The best session at the recent Wiley-Blackwell executive seminar was not the panel on institutional repositories that I shared with Ann Okerson and Ellen Finnie Duranceau. Oh, I think we did a fine job, and I was pleased at how we reinforced each other's messages while still presenting our own individual slants on the topic. I think it was good for the assembled publishers to hear, from three librarians, that while IRs are definitely playing a role in the transformation of the scholarly publishing landscape, there is no evidence that they present some sort of open access panacea and challenge to traditional journals. (This is not to say that traditional journals aren't at great risk, just that IRs are not the silver bullet that's going to do them in).
All of the presentations were good, but the one that made the biggest impact on me was David M. Levy's talk on Information Overload. He presented a brief historical tour of the information overload problem, going back to Vannevar Bush's seminal 1945 article. Levy suggests that what we've witnessed since then are several peaks of information overload, each accompanied by technological solutions that promised to provide us with a greater ability to manage that overload, but which inevitably ended up exacerbating it. And he thinks that we're at that point again, as we suffer under the vast weight of email (which we allow to interrupt us continuously, as if the most important thing at any moment is the random email message that has just landed in our inbox), and the overwhelming variety of information sources that flow over us continuously.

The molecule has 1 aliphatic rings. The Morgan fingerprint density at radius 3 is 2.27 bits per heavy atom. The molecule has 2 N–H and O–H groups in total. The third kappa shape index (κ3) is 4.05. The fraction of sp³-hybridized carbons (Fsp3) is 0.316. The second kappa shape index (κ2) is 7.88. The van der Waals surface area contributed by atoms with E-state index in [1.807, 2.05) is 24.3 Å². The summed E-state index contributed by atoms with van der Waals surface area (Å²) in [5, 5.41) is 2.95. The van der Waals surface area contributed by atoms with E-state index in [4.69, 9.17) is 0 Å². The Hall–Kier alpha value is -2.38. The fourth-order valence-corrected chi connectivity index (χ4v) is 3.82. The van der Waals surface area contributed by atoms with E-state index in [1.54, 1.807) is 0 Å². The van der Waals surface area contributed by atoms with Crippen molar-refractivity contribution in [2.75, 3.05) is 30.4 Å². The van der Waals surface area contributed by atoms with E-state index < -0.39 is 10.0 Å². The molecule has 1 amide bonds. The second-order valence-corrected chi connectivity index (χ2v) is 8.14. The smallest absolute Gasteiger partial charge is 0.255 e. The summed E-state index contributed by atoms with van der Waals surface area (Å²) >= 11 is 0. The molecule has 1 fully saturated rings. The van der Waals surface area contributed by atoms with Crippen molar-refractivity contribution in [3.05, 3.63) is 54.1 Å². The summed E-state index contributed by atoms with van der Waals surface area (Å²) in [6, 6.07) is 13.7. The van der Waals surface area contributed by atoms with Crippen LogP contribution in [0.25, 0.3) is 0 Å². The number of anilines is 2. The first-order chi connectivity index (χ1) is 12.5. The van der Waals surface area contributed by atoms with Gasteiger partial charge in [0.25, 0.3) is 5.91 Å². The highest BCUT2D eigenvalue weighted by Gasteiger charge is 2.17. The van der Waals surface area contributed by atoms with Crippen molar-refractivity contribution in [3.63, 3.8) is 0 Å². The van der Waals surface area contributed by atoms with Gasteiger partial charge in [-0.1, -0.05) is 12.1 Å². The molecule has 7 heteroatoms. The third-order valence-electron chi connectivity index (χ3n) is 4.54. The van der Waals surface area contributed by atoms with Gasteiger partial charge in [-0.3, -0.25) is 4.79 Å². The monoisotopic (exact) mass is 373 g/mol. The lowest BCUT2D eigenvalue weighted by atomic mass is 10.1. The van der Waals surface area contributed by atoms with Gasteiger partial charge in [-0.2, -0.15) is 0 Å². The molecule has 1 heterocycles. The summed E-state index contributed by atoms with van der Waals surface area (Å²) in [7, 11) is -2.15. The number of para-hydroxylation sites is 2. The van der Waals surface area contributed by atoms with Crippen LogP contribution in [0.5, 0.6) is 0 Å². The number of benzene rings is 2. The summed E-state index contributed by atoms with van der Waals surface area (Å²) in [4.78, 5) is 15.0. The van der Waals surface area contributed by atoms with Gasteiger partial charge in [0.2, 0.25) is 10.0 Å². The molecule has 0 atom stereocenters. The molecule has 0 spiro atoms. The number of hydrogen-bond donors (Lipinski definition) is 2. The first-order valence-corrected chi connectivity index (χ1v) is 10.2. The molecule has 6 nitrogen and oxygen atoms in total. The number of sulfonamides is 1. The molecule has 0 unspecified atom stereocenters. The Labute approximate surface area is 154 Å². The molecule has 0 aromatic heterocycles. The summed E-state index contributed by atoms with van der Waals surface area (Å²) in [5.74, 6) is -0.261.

What we have lost in all of this is time for contemplation, time to think. And he believes that turning to technology to provide us a solution is the wrong strategy. We need to correct the balance by changing the way that we do things and the way that we respond to the world around us. To the assembled publishers he said we need to publish less -- which requires changing the academic reward structure to privilege quality over quantity.
We were talking a bit between sessions and I mentioned the importance to me of my own morning routine -- the hour or so that I take at the start of every day to write, which is my way of having some protected time to think, to let my thoughts roam. When the travel schedule or work pressures deny me that time, I feel it in the added stress of the day.
Coincidentally, as I was flying home from DC, I was finishing Alain de Botton's The Art of Travel. In the penultimate chapter, de Botton invokes Ruskin and his years spent as a drawing teacher. Ruskin taught drawing not because he hoped to turn every student into a master draftsman, but because he believed that drawing helped one to see and to find the beauty that is inherent in all things. It requires patience, it requires one to slow down, it requires one to really look into things and not just past them. It seemed to me that de Botton's message and Levy's were addressing the same need.
It's been a particularly hectic and intense fall, so it's a message that I need to hear. Levy's got a couple of recent articles on the topic that I want to look up -- and read slowly. Things are winding down at the library -- I've got a few meetings this week, but nothing too pressing. And then I'm taking two weeks off. And I'm not making any plans.